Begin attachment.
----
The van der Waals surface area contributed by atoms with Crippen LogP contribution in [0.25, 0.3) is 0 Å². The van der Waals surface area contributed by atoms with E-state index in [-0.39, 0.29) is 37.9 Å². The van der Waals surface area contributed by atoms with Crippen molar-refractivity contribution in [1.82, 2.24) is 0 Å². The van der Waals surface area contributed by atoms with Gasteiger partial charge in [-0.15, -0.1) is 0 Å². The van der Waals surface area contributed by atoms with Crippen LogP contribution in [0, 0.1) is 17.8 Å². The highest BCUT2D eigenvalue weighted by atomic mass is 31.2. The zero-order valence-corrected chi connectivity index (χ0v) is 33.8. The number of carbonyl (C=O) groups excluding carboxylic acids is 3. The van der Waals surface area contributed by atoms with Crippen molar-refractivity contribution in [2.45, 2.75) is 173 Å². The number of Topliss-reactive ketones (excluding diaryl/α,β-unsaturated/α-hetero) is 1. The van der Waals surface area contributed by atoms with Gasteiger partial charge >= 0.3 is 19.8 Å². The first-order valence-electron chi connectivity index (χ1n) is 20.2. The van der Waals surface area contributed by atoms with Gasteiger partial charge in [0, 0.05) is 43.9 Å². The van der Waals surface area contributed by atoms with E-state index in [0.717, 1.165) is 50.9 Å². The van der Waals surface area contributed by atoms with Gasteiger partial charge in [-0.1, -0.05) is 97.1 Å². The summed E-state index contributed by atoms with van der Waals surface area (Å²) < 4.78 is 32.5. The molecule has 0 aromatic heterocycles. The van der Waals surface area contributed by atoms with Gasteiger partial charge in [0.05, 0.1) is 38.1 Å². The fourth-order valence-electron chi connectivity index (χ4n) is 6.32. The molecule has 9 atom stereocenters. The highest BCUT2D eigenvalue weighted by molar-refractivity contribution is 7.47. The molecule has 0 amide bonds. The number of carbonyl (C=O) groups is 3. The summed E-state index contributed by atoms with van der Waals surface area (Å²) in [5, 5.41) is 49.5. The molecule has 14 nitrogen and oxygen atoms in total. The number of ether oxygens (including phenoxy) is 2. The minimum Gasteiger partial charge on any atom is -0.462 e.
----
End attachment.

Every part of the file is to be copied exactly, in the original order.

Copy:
The van der Waals surface area contributed by atoms with Crippen LogP contribution in [0.25, 0.3) is 0 Å². The van der Waals surface area contributed by atoms with E-state index in [-0.39, 0.29) is 37.9 Å². The van der Waals surface area contributed by atoms with Crippen molar-refractivity contribution in [1.82, 2.24) is 0 Å². The van der Waals surface area contributed by atoms with Gasteiger partial charge in [-0.15, -0.1) is 0 Å². The van der Waals surface area contributed by atoms with Crippen LogP contribution in [0, 0.1) is 17.8 Å². The highest BCUT2D eigenvalue weighted by atomic mass is 31.2. The zero-order valence-corrected chi connectivity index (χ0v) is 33.8. The number of carbonyl (C=O) groups excluding carboxylic acids is 3. The van der Waals surface area contributed by atoms with Crippen molar-refractivity contribution in [2.45, 2.75) is 173 Å². The number of Topliss-reactive ketones (excluding diaryl/α,β-unsaturated/α-hetero) is 1. The van der Waals surface area contributed by atoms with Gasteiger partial charge >= 0.3 is 19.8 Å². The first-order valence-electron chi connectivity index (χ1n) is 20.2. The van der Waals surface area contributed by atoms with Gasteiger partial charge in [0, 0.05) is 43.9 Å². The van der Waals surface area contributed by atoms with E-state index in [0.717, 1.165) is 50.9 Å². The van der Waals surface area contributed by atoms with Gasteiger partial charge in [-0.1, -0.05) is 97.1 Å². The summed E-state index contributed by atoms with van der Waals surface area (Å²) < 4.78 is 32.5. The molecule has 0 aromatic heterocycles. The van der Waals surface area contributed by atoms with Gasteiger partial charge in [0.05, 0.1) is 38.1 Å². The fourth-order valence-electron chi connectivity index (χ4n) is 6.32. The molecule has 9 atom stereocenters. The highest BCUT2D eigenvalue weighted by molar-refractivity contribution is 7.47. The molecule has 0 amide bonds. The number of carbonyl (C=O) groups is 3. The summed E-state index contributed by atoms with van der Waals surface area (Å²) in [5, 5.41) is 49.5. The molecule has 14 nitrogen and oxygen atoms in total. The number of ether oxygens (including phenoxy) is 2. The minimum Gasteiger partial charge on any atom is -0.462 e.